Depending on the nature of your injury you may be given antibiotics and/or a tetanus jab before surgery to prevent your hand becoming infected. Tendon repair is not usually regarded as emergency surgery, but is generally carried out as quickly as possible after the injury, usually within a few days. This is because the longer the tendons remain ruptured, the more scarring will develop on the end of the tendons. This could reduce the range of your hand movement after surgery.
Extensor Tendon Repair
Extensor tendon repair is usually carried out either under a regional or a general anaesthetic. Regional anaesthetic is injected into the base of the neck or the top of the shoulder to numb the whole arm. If your tendon was damaged as the result of a wound, the wound will be thoroughly cleaned. A cut (incision) may be made in your hand to make the wound larger and the two ends of the ruptured tendon will be stitched together. The wound will be closed with stitches and a rigid splint (a support to protect your hand) made of plaster will usually be fitted to stop you moving your hand and damaging the repaired tendons.
If nothing else has been damaged, extensor tendon repair surgery can take around 30 minutes to complete.
Flexor Tendon Repair
Flexor tendon repair usually needs to be carried out under either general anaesthetic or regional anaesthetic (where the whole arm is numbed). A tourniquet will be wrapped around your upper arm to stop the blood circulating so that bleeding at the wound doesn't make it difficult to see the relevant structures. A tourniquet is a cord or tight bandage that's used to squeeze the arm and temporarily cut off the blood supply. The surgeon will then extend the wound, or make an incision if there's no wound, to locate the damaged tendons. He will bring the two ends of the damaged tendon together before stitching them to each other.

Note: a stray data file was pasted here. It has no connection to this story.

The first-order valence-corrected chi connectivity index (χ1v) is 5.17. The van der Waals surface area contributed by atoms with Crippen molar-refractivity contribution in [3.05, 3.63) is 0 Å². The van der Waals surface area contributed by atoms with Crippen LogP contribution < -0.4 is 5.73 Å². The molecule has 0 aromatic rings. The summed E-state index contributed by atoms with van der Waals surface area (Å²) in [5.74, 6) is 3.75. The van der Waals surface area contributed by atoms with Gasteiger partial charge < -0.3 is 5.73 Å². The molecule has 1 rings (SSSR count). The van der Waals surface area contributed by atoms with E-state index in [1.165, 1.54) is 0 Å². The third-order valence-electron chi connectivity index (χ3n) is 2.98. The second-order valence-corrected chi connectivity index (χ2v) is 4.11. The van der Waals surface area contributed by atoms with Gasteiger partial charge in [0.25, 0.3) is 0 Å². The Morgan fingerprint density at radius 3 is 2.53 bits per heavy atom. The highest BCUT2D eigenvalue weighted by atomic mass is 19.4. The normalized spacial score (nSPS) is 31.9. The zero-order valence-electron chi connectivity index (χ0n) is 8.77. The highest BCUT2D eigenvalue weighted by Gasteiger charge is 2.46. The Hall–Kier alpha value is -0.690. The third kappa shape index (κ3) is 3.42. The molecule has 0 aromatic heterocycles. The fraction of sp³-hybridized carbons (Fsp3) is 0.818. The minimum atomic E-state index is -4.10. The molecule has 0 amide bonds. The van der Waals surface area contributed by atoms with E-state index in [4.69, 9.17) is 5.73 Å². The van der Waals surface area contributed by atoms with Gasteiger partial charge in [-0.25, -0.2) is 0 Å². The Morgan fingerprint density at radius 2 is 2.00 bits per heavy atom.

The wound in the hand will be closed with stitches and a rigid plaster splint will usually be applied to protect the repaired tendons. A simple flexor tendon repair takes 45 to 60 minutes, but complex surgery for more severe injuries could take much longer.
It's normal for your hand to be elevated in a sling to help reduce swelling. Following the operation, your hand is likely to be bruised and swollen and, when the anaesthetic wears off, it'll be painful. You may need to take painkillers, such as ibuprofen, paracetamol or codeine, for up to two weeks post operation.
Before leaving hospital, you may be advised to raise your arm on cushions while seated or to hold your arm up to your other shoulder while standing and walking. You won't be able to drive for several weeks after the operation.
The stitches will be removed by the outpatient nurses ten days post operation.
You will be referred to see a specialist hand physiotherapist who will advise you to wear the splint at all times for three to six weeks, possibly followed by just wearing it at night for a further couple of weeks. Your hand therapist will tell you how to look after your splint and what to do if you develop any problems with it. You will be taught a number of different hand exercises after the operation. The exercises will help prevent the repaired tendons getting stuck to surrounding tissue, which would reduce your range of hand movements. The specific exercises recommended by your hand therapist will vary according to the type of tendon repair you had.
You will see your surgeon in clinic six weeks' post operation.